The Sirius Decisions Summit is happening this week and I'm wishing my schedule would have allowed me to be there in person rather than absorbing the wisdom through Twitter #sds11 - but thankfully I have at least that.
RT @cahidalgo: 57% of #sds11 attendees say their mktg/sales approach is Product-centric but want to move to solution centric.
As I'm observing from afar, I may be misinterpreting, but this makes me want to wave my arms and say - "Stop and think!"
Solution-centric may be a step up from Product-centric marketing, but most B2B companies approach solution marketing is as a way to sell more stuff by bundling it together, not so much to help buyers find the best way to solve a problem.
This is where perspective needs to play a bigger role. Instead of focusing on products or solutions, marketers need to focus on improving the buyer experience - from THEIR perspective. The only way this happens if if we make our buyers the pivotal point around which all of our marketing content revolves.
But perspective is also bigger than that. It must be dynamic because solutions to problems evolve faster than the nature of problems change. With the length of a complex B2B buying process, this can also mean that what was important to your buyers at the beginning of their journey has changed by the time they get done with their research, involve others on the buying committee, etc.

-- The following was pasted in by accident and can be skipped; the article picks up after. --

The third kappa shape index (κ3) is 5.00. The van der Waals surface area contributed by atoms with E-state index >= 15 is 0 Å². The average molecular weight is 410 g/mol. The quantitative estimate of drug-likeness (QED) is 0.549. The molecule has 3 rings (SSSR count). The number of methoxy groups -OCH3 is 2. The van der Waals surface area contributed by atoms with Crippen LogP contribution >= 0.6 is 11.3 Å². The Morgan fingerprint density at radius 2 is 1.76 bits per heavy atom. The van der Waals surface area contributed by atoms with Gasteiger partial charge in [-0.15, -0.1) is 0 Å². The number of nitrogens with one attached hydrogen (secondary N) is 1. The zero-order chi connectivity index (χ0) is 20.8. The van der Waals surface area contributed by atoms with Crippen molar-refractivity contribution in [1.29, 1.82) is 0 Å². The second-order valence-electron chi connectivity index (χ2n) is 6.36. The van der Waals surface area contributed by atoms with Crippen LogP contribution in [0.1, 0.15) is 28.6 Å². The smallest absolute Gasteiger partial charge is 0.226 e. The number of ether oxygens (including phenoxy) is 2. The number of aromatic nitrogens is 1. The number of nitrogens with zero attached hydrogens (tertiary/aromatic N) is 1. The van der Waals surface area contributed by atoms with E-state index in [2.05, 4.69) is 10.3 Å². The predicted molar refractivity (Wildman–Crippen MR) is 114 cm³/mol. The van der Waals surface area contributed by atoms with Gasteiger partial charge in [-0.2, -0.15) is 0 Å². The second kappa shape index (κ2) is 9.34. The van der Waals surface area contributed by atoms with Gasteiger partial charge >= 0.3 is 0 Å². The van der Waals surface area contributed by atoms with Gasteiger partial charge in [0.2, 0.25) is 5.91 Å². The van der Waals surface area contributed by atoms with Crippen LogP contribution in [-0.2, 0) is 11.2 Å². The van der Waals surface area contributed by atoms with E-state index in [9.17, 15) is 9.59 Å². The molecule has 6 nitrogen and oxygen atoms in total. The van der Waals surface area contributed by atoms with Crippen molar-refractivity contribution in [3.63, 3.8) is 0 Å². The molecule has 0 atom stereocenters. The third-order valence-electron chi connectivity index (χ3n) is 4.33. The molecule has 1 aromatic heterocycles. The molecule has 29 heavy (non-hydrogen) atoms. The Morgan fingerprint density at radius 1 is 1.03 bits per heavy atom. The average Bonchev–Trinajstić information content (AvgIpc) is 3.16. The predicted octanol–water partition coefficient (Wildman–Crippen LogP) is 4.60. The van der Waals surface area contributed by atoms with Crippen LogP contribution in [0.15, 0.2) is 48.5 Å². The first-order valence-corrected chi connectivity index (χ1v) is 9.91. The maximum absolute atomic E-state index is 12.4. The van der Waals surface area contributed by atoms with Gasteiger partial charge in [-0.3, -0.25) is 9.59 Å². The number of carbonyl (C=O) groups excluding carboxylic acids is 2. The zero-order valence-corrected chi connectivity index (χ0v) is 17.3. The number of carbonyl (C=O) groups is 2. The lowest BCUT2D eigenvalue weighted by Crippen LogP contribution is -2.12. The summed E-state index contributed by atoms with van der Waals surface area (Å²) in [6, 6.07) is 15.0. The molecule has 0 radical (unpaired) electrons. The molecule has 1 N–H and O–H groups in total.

To create marketing content focused on the buyer experience, we must also look farther into the pipeline and create a plan for getting more than just attention and a bit of interest. True engagement takes time, education, the sharing of expertise and the ability to frame context to invite serious consideration.
There's a lot that needs to happen after lead generation and qualification to make that happen.
This is going to be a big challenge for many given that, of the 800 attendees at the Sirius Decisions Summit, 61% are focusing their lead nurturing programs on pre-marketing-qualified leads and another 18% are doing nothing with their leads.
Before marketers decide to trade in one approach for another, the first thing they need to do is figure out what their prospective customers need. If you address their issues from their perspective as related to what your offerings enable, product vs. solution will cease to be the choice.